The radiation image converting panel employed in the radiation image recording and reproducing method basically comprises a support and provided thereon a phosphor layer (stimulable phosphor layer), provided that, in cases where the phosphor layer is self-supporting, the support is not necessarily required. The stimulable phosphor layer comprises a stimulable phosphor dispersed in a binder. There is also known a stimulable phosphor layer, which is formed by vacuum evaporation or a sintering process, free from a binder and comprises an aggregated stimulable phosphor. There is further known a radiation image converting panel in which a polymeric material is contained in the openings among the aggregated stimulable phosphor. On the surface of the stimulable phosphor layer (i.e., the surface which is not in contact with the support) is conventionally provided a protective layer comprising a polymeric film or an evaporated inorganic membrane to protect the phosphor layer from chemical deterioration and physical shock.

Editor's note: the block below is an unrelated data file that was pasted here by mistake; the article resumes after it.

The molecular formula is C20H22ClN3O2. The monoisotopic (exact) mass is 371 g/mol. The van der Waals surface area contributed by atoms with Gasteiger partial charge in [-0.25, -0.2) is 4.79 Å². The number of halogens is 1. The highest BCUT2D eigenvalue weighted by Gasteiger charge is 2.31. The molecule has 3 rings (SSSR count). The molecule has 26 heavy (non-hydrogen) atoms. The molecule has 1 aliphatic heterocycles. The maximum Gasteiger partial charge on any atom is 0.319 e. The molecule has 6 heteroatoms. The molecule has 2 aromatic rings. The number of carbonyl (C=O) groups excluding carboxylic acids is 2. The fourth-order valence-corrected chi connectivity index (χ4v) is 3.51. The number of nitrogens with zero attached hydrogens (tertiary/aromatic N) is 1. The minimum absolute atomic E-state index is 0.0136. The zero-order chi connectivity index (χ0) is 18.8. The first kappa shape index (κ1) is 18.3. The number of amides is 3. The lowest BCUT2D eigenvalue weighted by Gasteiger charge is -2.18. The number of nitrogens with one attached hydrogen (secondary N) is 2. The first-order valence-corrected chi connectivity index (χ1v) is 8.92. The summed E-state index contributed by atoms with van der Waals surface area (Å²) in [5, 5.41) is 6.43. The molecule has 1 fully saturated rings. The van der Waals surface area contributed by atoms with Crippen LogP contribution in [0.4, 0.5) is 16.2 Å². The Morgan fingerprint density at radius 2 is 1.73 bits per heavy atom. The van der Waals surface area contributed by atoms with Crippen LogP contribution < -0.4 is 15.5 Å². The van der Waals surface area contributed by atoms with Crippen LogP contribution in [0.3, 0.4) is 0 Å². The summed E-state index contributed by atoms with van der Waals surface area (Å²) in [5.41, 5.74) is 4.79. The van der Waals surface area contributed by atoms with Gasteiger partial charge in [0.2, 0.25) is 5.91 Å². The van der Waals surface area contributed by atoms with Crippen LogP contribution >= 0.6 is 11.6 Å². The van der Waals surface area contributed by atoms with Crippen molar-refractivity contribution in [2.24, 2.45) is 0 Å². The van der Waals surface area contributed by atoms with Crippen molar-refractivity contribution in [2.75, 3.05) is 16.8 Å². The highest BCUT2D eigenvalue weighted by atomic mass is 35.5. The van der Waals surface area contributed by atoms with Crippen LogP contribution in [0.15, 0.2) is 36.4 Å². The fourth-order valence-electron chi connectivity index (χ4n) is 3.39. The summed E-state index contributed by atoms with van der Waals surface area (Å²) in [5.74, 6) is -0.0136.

The stimulable phosphor, after being exposed to radiation, exhibits stimulated emission upon exposure to the stimulating ray. In practical use, phosphors are employed, which exhibit an emission within a wavelength region of 300 to 500 nm stimulated by stimulating light with wavelengths of 400 to 900 nm. Examples of the stimulable phosphors include rare earth activated alkaline earth metal fluorohalide phosphors described in JP-A Nos. 55-12145, 55-160078, 56-74175, 56-116777, 57-23673, 57-23675, 58-206678, 59-27289, 59-27980, 59-56479 and 59-56480; bivalent europium activated alkaline earth metal fluorohalide phosphors described in JP-A Nos. 59-75200, 6-84381, 60-106752, 60-166379, 60-221483, 60-228592, 60-228593, 61-23679, 61-120882, 61-120883, 61-120885, 61-235486 and 61-235487; rare earth element activated oxyhalide phosphors described in JP-A 55-12144; cerium activated trivalent metal oxyhalide phosphors described in JP-A No. 55-69281; bismuth activated alkaline metal halide phosphors described in JP-A No. 60-70484; bivalent europium activated alkaline earth metal halophosphate phosphors described in JP-A Nos. 60-141783 and 60-157100; bivalent europium activated alkaline earth metal haloborate phosphors described in JP-A No. 60-157099; bivalent europium activated alkaline earth metal hydrogenated halide phosphors described in JP-A 60-217354; cerium activated rare earth complex halide phosphors described in JP-A Nos. 61-21173 and 61-21182; cerium activated rare earth halophosphate phosphors described in JP-A No. 61-40390; bivalent europium activated cesium rubidium halide phosphors described in JP-A No. 60-78151; and bivalent europium activated complex halide phosphors described in JP-A No. 60-78151. Of these stimulable phosphors described above, iodide containing europium activated alkaline earth metal fluorohalide phosphors, iodide containing rare earth element activated oxyhalide phosphors and iodide containing bismuth activated alkaline metal halide phosphors exhibit stimulated emission with high luminance.